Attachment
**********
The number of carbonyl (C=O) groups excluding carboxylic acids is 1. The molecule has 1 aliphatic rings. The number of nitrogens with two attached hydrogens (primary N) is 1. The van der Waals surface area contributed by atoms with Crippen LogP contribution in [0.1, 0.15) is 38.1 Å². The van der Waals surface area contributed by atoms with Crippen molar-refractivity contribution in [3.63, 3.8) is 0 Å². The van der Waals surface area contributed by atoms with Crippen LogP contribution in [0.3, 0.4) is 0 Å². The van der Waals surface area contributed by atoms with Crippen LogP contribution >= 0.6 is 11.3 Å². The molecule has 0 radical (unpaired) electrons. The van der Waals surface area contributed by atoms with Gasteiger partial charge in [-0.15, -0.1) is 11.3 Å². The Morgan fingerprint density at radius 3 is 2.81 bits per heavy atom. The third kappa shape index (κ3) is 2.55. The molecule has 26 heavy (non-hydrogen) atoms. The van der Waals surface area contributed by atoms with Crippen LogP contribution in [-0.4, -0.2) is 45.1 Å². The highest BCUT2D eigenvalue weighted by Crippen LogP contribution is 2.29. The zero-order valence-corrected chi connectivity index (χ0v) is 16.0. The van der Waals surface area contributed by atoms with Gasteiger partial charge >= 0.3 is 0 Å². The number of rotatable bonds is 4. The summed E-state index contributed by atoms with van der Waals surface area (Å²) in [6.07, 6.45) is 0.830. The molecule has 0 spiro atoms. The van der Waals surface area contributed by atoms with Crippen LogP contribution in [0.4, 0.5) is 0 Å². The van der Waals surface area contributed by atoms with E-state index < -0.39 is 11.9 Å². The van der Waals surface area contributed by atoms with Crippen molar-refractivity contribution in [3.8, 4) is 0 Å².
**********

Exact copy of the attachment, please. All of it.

The number of carbonyl (C=O) groups excluding carboxylic acids is 1. The molecule has 1 aliphatic rings. The number of nitrogens with two attached hydrogens (primary N) is 1. The van der Waals surface area contributed by atoms with Crippen LogP contribution in [0.1, 0.15) is 38.1 Å². The van der Waals surface area contributed by atoms with Crippen molar-refractivity contribution in [3.63, 3.8) is 0 Å². The van der Waals surface area contributed by atoms with Crippen LogP contribution in [0.3, 0.4) is 0 Å². The van der Waals surface area contributed by atoms with Crippen LogP contribution >= 0.6 is 11.3 Å². The molecule has 0 radical (unpaired) electrons. The van der Waals surface area contributed by atoms with Gasteiger partial charge in [-0.15, -0.1) is 11.3 Å². The Morgan fingerprint density at radius 3 is 2.81 bits per heavy atom. The third kappa shape index (κ3) is 2.55. The molecule has 26 heavy (non-hydrogen) atoms. The van der Waals surface area contributed by atoms with Crippen LogP contribution in [-0.4, -0.2) is 45.1 Å². The highest BCUT2D eigenvalue weighted by Crippen LogP contribution is 2.29. The zero-order valence-corrected chi connectivity index (χ0v) is 16.0. The van der Waals surface area contributed by atoms with Gasteiger partial charge >= 0.3 is 0 Å². The number of rotatable bonds is 4. The summed E-state index contributed by atoms with van der Waals surface area (Å²) in [6.07, 6.45) is 0.830. The molecule has 0 spiro atoms. The van der Waals surface area contributed by atoms with Crippen LogP contribution in [0.4, 0.5) is 0 Å². The van der Waals surface area contributed by atoms with E-state index < -0.39 is 11.9 Å². The van der Waals surface area contributed by atoms with Crippen molar-refractivity contribution in [3.8, 4) is 0 Å².